Insurance Damage Assessment Surveys

Insurance Damage Assessment Surveys are usually carried out on behalf on an insurer, but not in all cases. The purpose of this survey is to ascertain the cause of damage sustained to a vessel or vessels, moorings, or pontoons, and an evaluation of the cost of repair.

 

This involves meticulously detecting the extent of the damage caused to a vessel or vessels, due to collision, grounding, hitting a submerged object, fire, sinking, storm damage including lightening strikes or by any other means. 

Surveying in a methodical and meticulous manner, I work carefully to see the full extent of the damage, for example, if the vessel is involved in a collision, I start at the point of impact and steadily work outwards, just like the ripple affect from the impact itself. This way I can 'see' where the force was likely to damage the vessel, and where each area of damage may have a knock-on effect elsewhere, such as an impact to the topsides causing damage to a bulkhead, which damages the tabbing potentially causing excessive flex to the hull and damaging stringers and frames. The damage to the bulkhead may extend to the chainplates, which will inevitably extend to the rigging attachment points, and therefore the whole rig must be considered, and the hull- deck join is likely to be compromised. Furthermore, depending on the type of damage/impact sustained, impact to one side of a vessel may result in greater damage to the opposite side, and all this is carefully considered during the meticulous survey.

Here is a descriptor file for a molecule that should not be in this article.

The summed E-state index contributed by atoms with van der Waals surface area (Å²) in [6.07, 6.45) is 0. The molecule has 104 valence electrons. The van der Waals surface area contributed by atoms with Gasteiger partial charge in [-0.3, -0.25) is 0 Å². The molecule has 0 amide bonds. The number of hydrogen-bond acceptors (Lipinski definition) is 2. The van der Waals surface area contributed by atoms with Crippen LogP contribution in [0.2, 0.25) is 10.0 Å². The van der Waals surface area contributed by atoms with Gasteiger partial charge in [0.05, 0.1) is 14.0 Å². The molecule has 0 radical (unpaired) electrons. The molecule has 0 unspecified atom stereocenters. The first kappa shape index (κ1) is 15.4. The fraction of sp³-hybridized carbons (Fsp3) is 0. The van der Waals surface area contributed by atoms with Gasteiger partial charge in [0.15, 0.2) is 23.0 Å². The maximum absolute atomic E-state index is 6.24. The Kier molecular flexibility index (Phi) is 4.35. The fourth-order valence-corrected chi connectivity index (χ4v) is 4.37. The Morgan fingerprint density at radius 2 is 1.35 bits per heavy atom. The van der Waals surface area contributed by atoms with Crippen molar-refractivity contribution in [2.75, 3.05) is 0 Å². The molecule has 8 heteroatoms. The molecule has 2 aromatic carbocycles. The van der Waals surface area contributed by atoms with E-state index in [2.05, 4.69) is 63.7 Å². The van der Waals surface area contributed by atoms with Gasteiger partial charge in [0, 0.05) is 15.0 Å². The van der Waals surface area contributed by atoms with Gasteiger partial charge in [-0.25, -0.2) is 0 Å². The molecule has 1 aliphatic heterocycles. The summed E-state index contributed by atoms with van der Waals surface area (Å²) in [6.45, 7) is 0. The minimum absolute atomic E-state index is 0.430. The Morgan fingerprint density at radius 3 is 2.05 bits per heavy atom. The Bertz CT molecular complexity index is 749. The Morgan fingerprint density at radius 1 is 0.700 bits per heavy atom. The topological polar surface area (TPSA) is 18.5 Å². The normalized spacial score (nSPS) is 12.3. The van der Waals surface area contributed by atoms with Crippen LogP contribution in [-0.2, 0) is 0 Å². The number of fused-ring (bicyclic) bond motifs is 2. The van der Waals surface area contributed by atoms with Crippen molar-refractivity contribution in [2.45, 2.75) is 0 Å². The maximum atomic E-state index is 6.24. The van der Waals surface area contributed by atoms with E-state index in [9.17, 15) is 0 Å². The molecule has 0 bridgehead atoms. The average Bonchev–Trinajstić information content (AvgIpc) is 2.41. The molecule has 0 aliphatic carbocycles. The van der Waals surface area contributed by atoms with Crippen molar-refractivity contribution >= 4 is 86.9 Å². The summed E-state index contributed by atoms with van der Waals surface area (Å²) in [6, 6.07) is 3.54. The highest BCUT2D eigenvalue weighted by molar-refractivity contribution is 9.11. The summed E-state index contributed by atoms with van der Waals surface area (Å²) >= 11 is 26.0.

With a background in fibreglass boatbuilding and repairs, steel work, rigging and marine engineering, I can gauge the time, materials and costs for the remedial works. I then carry out extensive research to cross check my  assessments to reach an objective, reliable conclusion.

BOAT SURVEYS. YACHT SURVEYS. MARINE SURVEYS. MARINE SURVEYOR. YACHT SURVEYOR. BOAT SURVEYOR. MALAGA. SOUTH SPAIN. MEDITERRANEAN. BENALMADENA. MARBELLA. GIBRALTAR. FUENGIROLA.

Testing for rot beneath bulkhead tabbing on a vessel which was recovered from the river bed. Meticulously testing the extent of the damage is vital if conclusions are to be objective and holistic.

BOAT SURVEYS. YACHT SURVEYS. MARINE SURVEYS. MARINE SURVEYOR. YACHT SURVEYOR. BOAT SURVEYOR. MALAGA. SOUTH SPAIN. MEDITERRANEAN. BENALMADENA. MARBELLA. GIBRALTAR. FUENGIROLA.

Following a grounding, this vessel showed a clear sign of structural damage, as the door of the main bulkhead didn't fit in its frame. Alas, the main structural reinforcement has been compromised. 

BOAT SURVEYS. YACHT SURVEYS. MARINE SURVEYS. MARINE SURVEYOR. YACHT SURVEYOR. BOAT SURVEYOR. MALAGA. SOUTH SPAIN. MEDITERRANEAN. BENALMADENA. MARBELLA. GIBRALTAR. FUENGIROLA.

Keel damage due to grounding has damaged the lead ballast. However, being a relatively soft material, the damage was largely limited to this area.

BOAT SURVEYS. YACHT SURVEYS. MARINE SURVEYS. MARINE SURVEYOR. YACHT SURVEYOR. BOAT SURVEYOR. MALAGA. SOUTH SPAIN. MEDITERRANEAN. BENALMADENA. MARBELLA. GIBRALTAR. FUENGIROLA.

Rudder stops have been removed on this vessel, so the rudder turns beyond its normal scope. It has been pressed into the mud at low tide at this obtuse angle multiple times which has caused the plywood structure to split open.